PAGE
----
*(7.22.) SIR LYON PLAYFAIR (Leeds, S.)

I only want the right hon. Gentleman to give us such information as he has in his possession in regard to the very important statement which he gave us at the beginning of his speech, namely, as to the number of meals per day partaken of by the people. I understand that it would be only possible for them to have two meals of potatoes during four months, whereas the other eight months are to be provided for. I suppose he simply intends to apply his proposal to those districts where there is a prospect of famine. It is necessary, before we proceed to the discussion of such an important proposal, that we should have all the information possible as to the area to be dealt with. I am sure the right hon. Gentleman must have been in possession of information before making such an important and painful statement in regard to certain of the districts of Ireland, and I trust the right hon. Gentleman will be able to furnish it to us. We would like him to tell us what is the average crop of potatoes at the present time, in the congested districts, and if Returns have been made which confirm the serious state of things in these districts.


Sir, I wish to call attention for one moment to the subject of afforestation. I hope the right hon. Gentleman will give some assurance that if this work is undertaken it will be carried out in a proper, scientific, and permanent manner, and not merely with the view to afford relief. It would be a discredit to forestry could any reflections be cast upon a national system.

SIR J. SWINBURNE (Staffordshire, Lichfield)

Will the right hon. Gentleman inform the Committee whether in the drainage scheme—not the great arterial scheme of drainage—the benefit will go to the landlords, or otherwise?


Will the right hon. Gentleman state what proportion of land, in the construction of 284 miles of railway, has been given by the landlords through whose estates the lines will run?

(7.26.) MR. A. J. BALFOUR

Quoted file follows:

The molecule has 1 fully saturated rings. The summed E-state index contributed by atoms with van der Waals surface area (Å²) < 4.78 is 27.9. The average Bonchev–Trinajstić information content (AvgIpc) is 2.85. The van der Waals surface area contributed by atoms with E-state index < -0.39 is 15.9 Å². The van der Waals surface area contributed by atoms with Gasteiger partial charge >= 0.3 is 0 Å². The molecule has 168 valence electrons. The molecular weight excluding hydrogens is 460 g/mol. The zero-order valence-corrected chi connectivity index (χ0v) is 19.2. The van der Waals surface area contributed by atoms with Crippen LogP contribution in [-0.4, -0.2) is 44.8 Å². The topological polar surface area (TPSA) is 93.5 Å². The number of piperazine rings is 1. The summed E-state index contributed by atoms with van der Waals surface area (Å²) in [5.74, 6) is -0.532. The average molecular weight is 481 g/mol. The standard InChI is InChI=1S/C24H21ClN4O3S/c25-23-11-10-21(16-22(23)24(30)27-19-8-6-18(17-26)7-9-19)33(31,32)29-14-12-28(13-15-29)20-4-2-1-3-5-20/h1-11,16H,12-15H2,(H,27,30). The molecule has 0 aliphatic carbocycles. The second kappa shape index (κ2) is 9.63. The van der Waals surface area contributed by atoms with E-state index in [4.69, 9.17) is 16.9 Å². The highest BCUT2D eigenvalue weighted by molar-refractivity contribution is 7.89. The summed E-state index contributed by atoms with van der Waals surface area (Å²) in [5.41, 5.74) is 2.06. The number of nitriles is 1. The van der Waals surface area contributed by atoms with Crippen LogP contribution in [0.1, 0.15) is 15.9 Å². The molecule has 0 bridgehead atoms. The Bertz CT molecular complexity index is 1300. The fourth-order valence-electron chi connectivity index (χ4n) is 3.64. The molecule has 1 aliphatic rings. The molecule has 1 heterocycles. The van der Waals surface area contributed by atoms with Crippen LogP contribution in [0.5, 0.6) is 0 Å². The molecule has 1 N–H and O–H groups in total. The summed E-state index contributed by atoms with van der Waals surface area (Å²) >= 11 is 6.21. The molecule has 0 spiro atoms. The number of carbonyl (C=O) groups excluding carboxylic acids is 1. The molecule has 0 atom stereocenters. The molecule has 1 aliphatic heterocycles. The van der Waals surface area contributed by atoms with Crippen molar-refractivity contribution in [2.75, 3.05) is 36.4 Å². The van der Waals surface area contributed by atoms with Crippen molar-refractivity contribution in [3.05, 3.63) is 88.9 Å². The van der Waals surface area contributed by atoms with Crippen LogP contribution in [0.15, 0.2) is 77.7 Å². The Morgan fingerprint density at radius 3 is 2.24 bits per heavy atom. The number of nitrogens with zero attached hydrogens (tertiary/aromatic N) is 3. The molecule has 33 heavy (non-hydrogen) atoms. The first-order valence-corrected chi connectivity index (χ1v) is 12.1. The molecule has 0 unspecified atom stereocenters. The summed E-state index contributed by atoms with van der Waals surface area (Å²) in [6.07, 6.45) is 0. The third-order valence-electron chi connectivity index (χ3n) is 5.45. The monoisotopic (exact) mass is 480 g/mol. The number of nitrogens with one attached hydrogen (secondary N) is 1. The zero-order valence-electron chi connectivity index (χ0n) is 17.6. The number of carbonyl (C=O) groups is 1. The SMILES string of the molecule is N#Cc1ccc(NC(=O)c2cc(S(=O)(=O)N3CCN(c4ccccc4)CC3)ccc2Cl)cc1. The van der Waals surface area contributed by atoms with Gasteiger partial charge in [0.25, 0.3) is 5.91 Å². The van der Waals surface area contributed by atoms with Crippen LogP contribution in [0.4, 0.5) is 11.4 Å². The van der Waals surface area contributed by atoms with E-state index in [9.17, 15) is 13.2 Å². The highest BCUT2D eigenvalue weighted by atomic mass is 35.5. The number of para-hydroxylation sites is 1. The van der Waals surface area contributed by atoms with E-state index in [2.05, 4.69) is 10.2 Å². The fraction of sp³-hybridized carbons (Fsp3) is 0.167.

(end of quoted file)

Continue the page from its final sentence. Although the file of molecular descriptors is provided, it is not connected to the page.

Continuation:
I will endeavour to answer the various questions put to me, and perhaps I had better first answer those asked last, and of which I have not taken a note. The right hon. Gentleman the Member for Leeds asked me a question with reference to the illustrations I gave at the beginning of my speech as to the congested districts. I am not quite sure that the right hon. Gentleman clearly understood what I said. I stated that under ordinary circumstances tenants have three meals a day. Two of these consist of potatoes, and not the third as a rule. I took the worst districts during an ordinary year, and I found the tenant would get two meals consisting of potatoes from the 15th August to the 15th December, and then probably only one meal of potatoes from the 15th December to the 15th April. After that date he has to depend directly on the credit of the local shopkeeper for what is necessary for himself and family. Here I took this year as an illustration, and I said that the tenant would only have one of the three meals with potatoes up to the 15th December, and that after the 15th December he would have to depend on credit, if he could get it, and it is probable he will not be able to get it. It is therefore that I have laid before the House some methods of affording relief. The right hon. Gentleman the Member for Leeds asked as to the area of the congested districts. It is not easy to state the area over which distress exists. I shall, however, be able to give the right hon. Gentleman minute information as to the degree of failure in different districts in the West of Ireland. Of course, too, the resources of the population in different districts must be considered. In some districts the population may be successful in obtaining work in England, or in fishing. One cannot tell exactly how the distress will weigh in different districts, but in the illustration I gave about the beginning of my speech I had specially in view the southwest of Donegal. With regard to the question asked me by the hon. Member for Leith, as to afforesting, if the idea is carried out at all it will be a very tentative experiment. The land will be acquired by the Government, and it will be necessarily cheap land, worth very little to the owner, and practically not used by the occupier except for grazing. The earlier stages in the work of afforestation are those which require little practical skill, consisting largely of draining and making turf fences, surmounted subsequently by a couple of wires which are generally considered an effective fence. The planting so carried out under skilled supervision would belong to the public; whether it would be proper afterwards to hand over the land so planted to the Local Authority, the District Board, the County Council, or whatever the Local Body may be, will be a matter for subsequent examination. The hon. Member for Sunderland appeared to think that if Home Rule were granted there would be no more failure of the potato crop, that the wisdom of Ireland uncontaminated by the folly of Englishmen would be able to deal adequately with any difficulties that might arise, and that those congested districts would be put in a specially favourable position by being deprived of the advantages of English credit and English money. I really do not understand the view of the hon. Member. I believe I have considered the opinions of Ireland. The hon. and gallant Gentleman the Member for Galway, who knows those districts, is distinctly in favour of the proposals of the Government, and for myself I am vain enough, to believe that, whatever form of government is adopted, they cannot do much better than the plan the Government has ventured to submit. The hon. Gentleman has said this scheme has been tried before. I maintain that the scheme which I now recommend to the House has never been tried before, and, whether it fails or not, it is not open, to the criticisms which have been passed upon it by hon. Gentlemen opposite. An hon. Member asked why the Railway Bill passed in a recent Session remained unfruitful, and he puts that down to the action of the promoters. But a great many preliminary investigations had to be made, and it was true that five promoters came before the Railway Company. But the Bill of last year was not intended to exclude the private promoter; it merely enabled public companies to carry out schemes of the private promoters. Does the hon. Gentleman suppose that either in Ireland or in England the Local Authorities or the Public Exchequer could profit by a scheme which would retain in their possession the working of these railways, and prevent the great Railway Companies which they form working them? Why, a wilder idea than that I cannot conceive. To pass over the trunk lines to private companies and to give to the Exchequer the small feeders is quite impossible. It is the most preposterous idea that ever entered the mind of any politician. My hon. Friend the Member for Tyrone put certain questions, and I think the same questions were raised by the Member for Clare. I am asked what districts are to be scheduled. I do not think we should gain much from scheduling districts. The only result is that in this House each man whose district is not scheduled will bring pressure of an intelligible character to bear upon the Government. I do not think it leads to economy either of time or money. There was no Schedule put into the Light Railway Bill. In this case I do not think the Schedules would be necessary. I gave the House a pledge, which I think they will admit I carried out, that I would not allow myself to be induced by local pressure to use money for the purposes of constructing railways where assistance was not required, and I say now, that I will not allow local pressure to force me to start works in districts that do not require them. Therefore, I do not think a Schedule necessary either in the Seed Potato Bill or the Bill for these works.